Two neonicotinoid seed-treatment pesticides could harm fetuses, says a new report from the European Union.
But Canadian officials say our standards are already below those recommended by the European research team.
Neonicotinoid pesticides are under intense pressure because beekeepers are certain they are contributing to the death of bees.
The pesticides are popular as seed treatments, particularly for corn.
Health Canada’s Pest Management Regulatory Agency has them under review and has already said current practices are “not sustainable.”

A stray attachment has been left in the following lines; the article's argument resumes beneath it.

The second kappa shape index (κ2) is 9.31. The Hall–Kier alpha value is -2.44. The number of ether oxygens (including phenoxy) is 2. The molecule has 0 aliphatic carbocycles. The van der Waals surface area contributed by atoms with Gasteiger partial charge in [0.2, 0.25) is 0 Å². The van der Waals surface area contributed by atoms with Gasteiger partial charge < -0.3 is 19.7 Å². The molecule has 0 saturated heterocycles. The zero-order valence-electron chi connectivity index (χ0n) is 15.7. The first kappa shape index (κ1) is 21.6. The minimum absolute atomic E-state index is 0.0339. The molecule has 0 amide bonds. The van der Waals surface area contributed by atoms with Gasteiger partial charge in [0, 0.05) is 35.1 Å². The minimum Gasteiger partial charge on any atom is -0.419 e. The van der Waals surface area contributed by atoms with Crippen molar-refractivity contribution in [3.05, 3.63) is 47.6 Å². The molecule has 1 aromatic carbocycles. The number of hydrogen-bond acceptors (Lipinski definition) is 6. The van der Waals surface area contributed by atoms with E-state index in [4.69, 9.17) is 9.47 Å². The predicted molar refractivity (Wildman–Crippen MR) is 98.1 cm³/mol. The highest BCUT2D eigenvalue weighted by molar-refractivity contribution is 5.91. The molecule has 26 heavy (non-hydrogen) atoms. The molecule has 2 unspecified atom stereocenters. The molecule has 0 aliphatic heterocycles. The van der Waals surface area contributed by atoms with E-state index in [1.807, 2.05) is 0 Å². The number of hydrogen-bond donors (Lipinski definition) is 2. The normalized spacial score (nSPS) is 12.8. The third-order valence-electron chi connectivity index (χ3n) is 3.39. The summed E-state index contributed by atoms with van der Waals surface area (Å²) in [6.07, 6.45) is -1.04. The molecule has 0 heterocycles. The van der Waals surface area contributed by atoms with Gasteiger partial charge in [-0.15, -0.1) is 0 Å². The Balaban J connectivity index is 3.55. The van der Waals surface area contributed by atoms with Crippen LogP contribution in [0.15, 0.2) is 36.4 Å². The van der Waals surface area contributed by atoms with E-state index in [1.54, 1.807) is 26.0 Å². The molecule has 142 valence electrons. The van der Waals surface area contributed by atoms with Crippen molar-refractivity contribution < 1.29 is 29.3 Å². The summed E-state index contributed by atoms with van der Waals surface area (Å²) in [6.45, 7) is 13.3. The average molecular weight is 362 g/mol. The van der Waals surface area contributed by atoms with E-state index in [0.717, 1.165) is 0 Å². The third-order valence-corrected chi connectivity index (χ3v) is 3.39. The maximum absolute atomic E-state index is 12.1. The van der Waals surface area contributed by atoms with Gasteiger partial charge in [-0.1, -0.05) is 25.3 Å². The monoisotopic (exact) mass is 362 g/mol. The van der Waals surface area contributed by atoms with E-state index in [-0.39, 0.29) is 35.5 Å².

The Ontario corn industry has been responding with promises to reduce the use of neonicotinoid pesticides and to change management practices, such as using additives that will reduce the likelihood that the pesticides will be wafted away like dust.
A study by the European food safety agency indicates that acetamiprid and imidacloprid neonicotinoids might harm a fetus’s developing nervous system much as happens with exposure to nicotine.
The study says the chemicals could affect memory, learning ability and motor use.
On that basis, the study recommends lower human exposure standards for the chemicals.
The Toronto Star reports that a Health Canada officials says Canada’s tolerance levels are already lower than those proposed by the European food-safety agency.